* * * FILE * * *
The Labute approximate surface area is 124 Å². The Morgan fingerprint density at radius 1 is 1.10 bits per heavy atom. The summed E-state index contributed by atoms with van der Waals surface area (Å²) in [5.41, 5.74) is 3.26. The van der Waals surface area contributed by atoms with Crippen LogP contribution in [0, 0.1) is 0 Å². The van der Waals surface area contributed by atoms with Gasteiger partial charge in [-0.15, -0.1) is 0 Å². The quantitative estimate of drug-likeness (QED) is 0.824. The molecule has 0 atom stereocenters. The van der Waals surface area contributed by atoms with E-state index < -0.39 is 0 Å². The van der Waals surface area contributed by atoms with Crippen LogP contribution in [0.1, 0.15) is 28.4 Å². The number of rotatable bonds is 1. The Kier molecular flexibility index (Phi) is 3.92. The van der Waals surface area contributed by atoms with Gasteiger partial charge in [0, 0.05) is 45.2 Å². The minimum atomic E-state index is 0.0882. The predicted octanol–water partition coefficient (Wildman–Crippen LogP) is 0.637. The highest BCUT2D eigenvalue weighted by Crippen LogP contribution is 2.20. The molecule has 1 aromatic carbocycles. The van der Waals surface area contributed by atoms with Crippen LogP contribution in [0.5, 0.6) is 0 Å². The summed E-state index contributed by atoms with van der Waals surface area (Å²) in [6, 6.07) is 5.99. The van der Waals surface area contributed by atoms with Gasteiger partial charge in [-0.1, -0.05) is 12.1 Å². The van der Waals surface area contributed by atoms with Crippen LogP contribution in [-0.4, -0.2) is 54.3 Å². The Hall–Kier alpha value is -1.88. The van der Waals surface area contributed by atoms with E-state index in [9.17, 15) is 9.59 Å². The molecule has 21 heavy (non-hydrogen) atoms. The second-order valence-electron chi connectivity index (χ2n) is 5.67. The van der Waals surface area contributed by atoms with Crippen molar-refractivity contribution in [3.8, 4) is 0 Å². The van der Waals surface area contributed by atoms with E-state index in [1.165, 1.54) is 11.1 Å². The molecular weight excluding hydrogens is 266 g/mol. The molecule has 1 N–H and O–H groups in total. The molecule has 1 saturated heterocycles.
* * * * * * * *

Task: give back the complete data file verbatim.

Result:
The Labute approximate surface area is 124 Å². The Morgan fingerprint density at radius 1 is 1.10 bits per heavy atom. The summed E-state index contributed by atoms with van der Waals surface area (Å²) in [5.41, 5.74) is 3.26. The van der Waals surface area contributed by atoms with Crippen LogP contribution in [0, 0.1) is 0 Å². The van der Waals surface area contributed by atoms with Gasteiger partial charge in [-0.15, -0.1) is 0 Å². The quantitative estimate of drug-likeness (QED) is 0.824. The molecule has 0 atom stereocenters. The van der Waals surface area contributed by atoms with E-state index < -0.39 is 0 Å². The van der Waals surface area contributed by atoms with Crippen LogP contribution in [0.1, 0.15) is 28.4 Å². The number of rotatable bonds is 1. The Kier molecular flexibility index (Phi) is 3.92. The van der Waals surface area contributed by atoms with Gasteiger partial charge in [0, 0.05) is 45.2 Å². The minimum atomic E-state index is 0.0882. The predicted octanol–water partition coefficient (Wildman–Crippen LogP) is 0.637. The highest BCUT2D eigenvalue weighted by Crippen LogP contribution is 2.20. The molecule has 1 aromatic carbocycles. The van der Waals surface area contributed by atoms with Crippen LogP contribution in [0.5, 0.6) is 0 Å². The summed E-state index contributed by atoms with van der Waals surface area (Å²) in [6, 6.07) is 5.99. The van der Waals surface area contributed by atoms with Gasteiger partial charge in [-0.1, -0.05) is 12.1 Å². The van der Waals surface area contributed by atoms with Crippen LogP contribution in [-0.4, -0.2) is 54.3 Å². The Hall–Kier alpha value is -1.88. The van der Waals surface area contributed by atoms with E-state index in [9.17, 15) is 9.59 Å². The molecule has 21 heavy (non-hydrogen) atoms. The second-order valence-electron chi connectivity index (χ2n) is 5.67. The van der Waals surface area contributed by atoms with Crippen molar-refractivity contribution in [3.8, 4) is 0 Å². The van der Waals surface area contributed by atoms with E-state index in [1.165, 1.54) is 11.1 Å². The molecular weight excluding hydrogens is 266 g/mol. The molecule has 1 N–H and O–H groups in total. The molecule has 1 saturated heterocycles.